University Researchers Study Infrasonic Signals to Warn Pilots of Volcanic Ash at High Altitudes
MELBOURNE, FLA.—Ash spewed by volcanoes can reach altitudes that affect the safe transit of commercial aircraft. In fact there have been incidents of ash resulting in clogged engines, engine power loss and near crashes.
To aid aviation operations with early warnings of ash in the atmosphere, a study is being conducted by Florida Institute of Technology and the University of Hawaii, which is funded by the National Oceanic and Atmospheric Administration (NOAA). Dean of the Florida Tech College of Engineering and Harris Professor of Electrical Engineering Fredric Ham has been working as co-principal investigator with Florida Tech B.S. alumnus and University of Hawaii professor Milton Garces, principal investigator on the NOAA project.
Gaining knowledge of a volcano’s eruption intensity can provide an estimate of the height of the ash column in the troposphere above 10 kilometers. To this end, Garces and Ham’s research exploits the infrasonic characteristics of volcanoes by using a sophisticated signal processing method to extract the infrasonic signature of the eruption which defines its particular pattern.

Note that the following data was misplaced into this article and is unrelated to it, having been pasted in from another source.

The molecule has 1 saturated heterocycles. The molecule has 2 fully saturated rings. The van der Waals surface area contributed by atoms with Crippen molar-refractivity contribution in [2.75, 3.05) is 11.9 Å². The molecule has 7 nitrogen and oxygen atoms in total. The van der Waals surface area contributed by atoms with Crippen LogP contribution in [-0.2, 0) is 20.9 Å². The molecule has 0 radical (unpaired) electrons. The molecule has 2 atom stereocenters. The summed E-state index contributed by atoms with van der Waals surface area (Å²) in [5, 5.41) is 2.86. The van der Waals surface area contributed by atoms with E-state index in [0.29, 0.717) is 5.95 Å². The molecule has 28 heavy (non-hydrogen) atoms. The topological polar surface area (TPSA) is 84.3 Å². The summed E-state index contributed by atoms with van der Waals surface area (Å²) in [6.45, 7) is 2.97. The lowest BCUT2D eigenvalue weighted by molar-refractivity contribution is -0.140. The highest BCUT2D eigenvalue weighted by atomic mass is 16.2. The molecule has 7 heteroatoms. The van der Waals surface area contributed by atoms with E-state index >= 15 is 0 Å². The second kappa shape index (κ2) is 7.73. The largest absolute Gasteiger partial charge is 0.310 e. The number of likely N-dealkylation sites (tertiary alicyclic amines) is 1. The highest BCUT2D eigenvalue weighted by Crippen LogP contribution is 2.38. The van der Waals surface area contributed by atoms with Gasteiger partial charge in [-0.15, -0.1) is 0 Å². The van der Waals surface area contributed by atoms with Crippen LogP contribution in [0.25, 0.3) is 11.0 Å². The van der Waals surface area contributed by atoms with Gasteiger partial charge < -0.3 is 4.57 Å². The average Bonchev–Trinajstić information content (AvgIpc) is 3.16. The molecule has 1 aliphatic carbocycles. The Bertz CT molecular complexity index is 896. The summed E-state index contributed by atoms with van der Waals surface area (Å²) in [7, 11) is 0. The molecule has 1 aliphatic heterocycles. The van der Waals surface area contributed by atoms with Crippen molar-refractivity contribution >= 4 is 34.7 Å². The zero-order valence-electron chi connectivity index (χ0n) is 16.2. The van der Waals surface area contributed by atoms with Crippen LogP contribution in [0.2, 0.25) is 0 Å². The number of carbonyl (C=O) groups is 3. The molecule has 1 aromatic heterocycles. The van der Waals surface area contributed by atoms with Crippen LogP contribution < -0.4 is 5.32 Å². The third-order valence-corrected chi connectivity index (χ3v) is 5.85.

“Volcano feature vectors can be used to train and test a neural-classifier that can distinguish the ash-generating eruptive activity among different volcanoes and other natural phenomena that can produce their own infrasonic signatures in the acoustic bandwidth of what is known as the plinian eruption, or sometimes referred to as the Vesuvian eruption,” said Ham. This is an eruption with great quantities of ash-laden gas.
Volcanoes that have been studied to date are Mount St. Helens, U.S.A.; Tungurahua, Ecuador; Lascar, Northern Chile; Manam-Papua, New Guinea; and Kasatochi and Augustine, Alaska, U.S.A.
Ham is an internationally recognized expert in neural networks and has conducted extensive funded research on classifying infrasonic signals associated with natural and man-made events using neural network classifiers; Garces is a world-renowned researcher of the infrasound phenomena associated with man-made and natural events.
Other natural sources of infrasound in the acoustic bandwidth of interest for plinian volcano eruptions are tsunamis, meteors, avalanches and atmospheric turbulence generated by mountain ranges.
CUTLINE: Milton Garces, left, and Fredric Ham